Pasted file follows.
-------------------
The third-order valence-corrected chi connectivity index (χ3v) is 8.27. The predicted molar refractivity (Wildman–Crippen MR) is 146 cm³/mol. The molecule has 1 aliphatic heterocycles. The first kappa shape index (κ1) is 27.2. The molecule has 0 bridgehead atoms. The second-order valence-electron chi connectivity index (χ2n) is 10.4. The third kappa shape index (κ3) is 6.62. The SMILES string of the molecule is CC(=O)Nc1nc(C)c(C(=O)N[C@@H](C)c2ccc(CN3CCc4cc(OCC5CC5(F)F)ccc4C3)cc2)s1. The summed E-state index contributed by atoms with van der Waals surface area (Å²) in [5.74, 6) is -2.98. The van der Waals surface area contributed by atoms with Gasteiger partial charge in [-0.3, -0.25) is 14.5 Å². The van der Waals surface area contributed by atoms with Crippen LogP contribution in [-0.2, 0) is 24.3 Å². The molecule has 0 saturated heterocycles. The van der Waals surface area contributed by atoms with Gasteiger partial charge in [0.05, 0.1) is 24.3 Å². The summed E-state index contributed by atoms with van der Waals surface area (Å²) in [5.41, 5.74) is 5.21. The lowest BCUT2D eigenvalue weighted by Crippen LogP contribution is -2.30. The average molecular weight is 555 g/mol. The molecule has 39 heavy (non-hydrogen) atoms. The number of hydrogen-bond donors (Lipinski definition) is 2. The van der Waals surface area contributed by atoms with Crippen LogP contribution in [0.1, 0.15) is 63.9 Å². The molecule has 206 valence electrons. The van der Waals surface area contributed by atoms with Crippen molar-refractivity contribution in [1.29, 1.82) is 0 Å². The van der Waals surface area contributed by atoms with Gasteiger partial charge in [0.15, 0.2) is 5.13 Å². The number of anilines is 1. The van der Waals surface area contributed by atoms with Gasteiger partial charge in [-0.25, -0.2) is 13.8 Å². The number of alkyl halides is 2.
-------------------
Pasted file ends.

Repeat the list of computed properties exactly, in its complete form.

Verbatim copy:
The third-order valence-corrected chi connectivity index (χ3v) is 8.27. The predicted molar refractivity (Wildman–Crippen MR) is 146 cm³/mol. The molecule has 1 aliphatic heterocycles. The first kappa shape index (κ1) is 27.2. The molecule has 0 bridgehead atoms. The second-order valence-electron chi connectivity index (χ2n) is 10.4. The third kappa shape index (κ3) is 6.62. The SMILES string of the molecule is CC(=O)Nc1nc(C)c(C(=O)N[C@@H](C)c2ccc(CN3CCc4cc(OCC5CC5(F)F)ccc4C3)cc2)s1. The summed E-state index contributed by atoms with van der Waals surface area (Å²) in [5.74, 6) is -2.98. The van der Waals surface area contributed by atoms with Gasteiger partial charge in [-0.3, -0.25) is 14.5 Å². The van der Waals surface area contributed by atoms with Crippen LogP contribution in [-0.2, 0) is 24.3 Å². The molecule has 0 saturated heterocycles. The van der Waals surface area contributed by atoms with Gasteiger partial charge in [0.05, 0.1) is 24.3 Å². The summed E-state index contributed by atoms with van der Waals surface area (Å²) in [5.41, 5.74) is 5.21. The lowest BCUT2D eigenvalue weighted by Crippen LogP contribution is -2.30. The average molecular weight is 555 g/mol. The molecule has 39 heavy (non-hydrogen) atoms. The number of hydrogen-bond donors (Lipinski definition) is 2. The van der Waals surface area contributed by atoms with Crippen LogP contribution in [0.1, 0.15) is 63.9 Å². The molecule has 206 valence electrons. The van der Waals surface area contributed by atoms with Crippen molar-refractivity contribution in [1.29, 1.82) is 0 Å². The van der Waals surface area contributed by atoms with Gasteiger partial charge in [0.15, 0.2) is 5.13 Å². The number of anilines is 1. The van der Waals surface area contributed by atoms with Gasteiger partial charge in [-0.25, -0.2) is 13.8 Å². The number of alkyl halides is 2.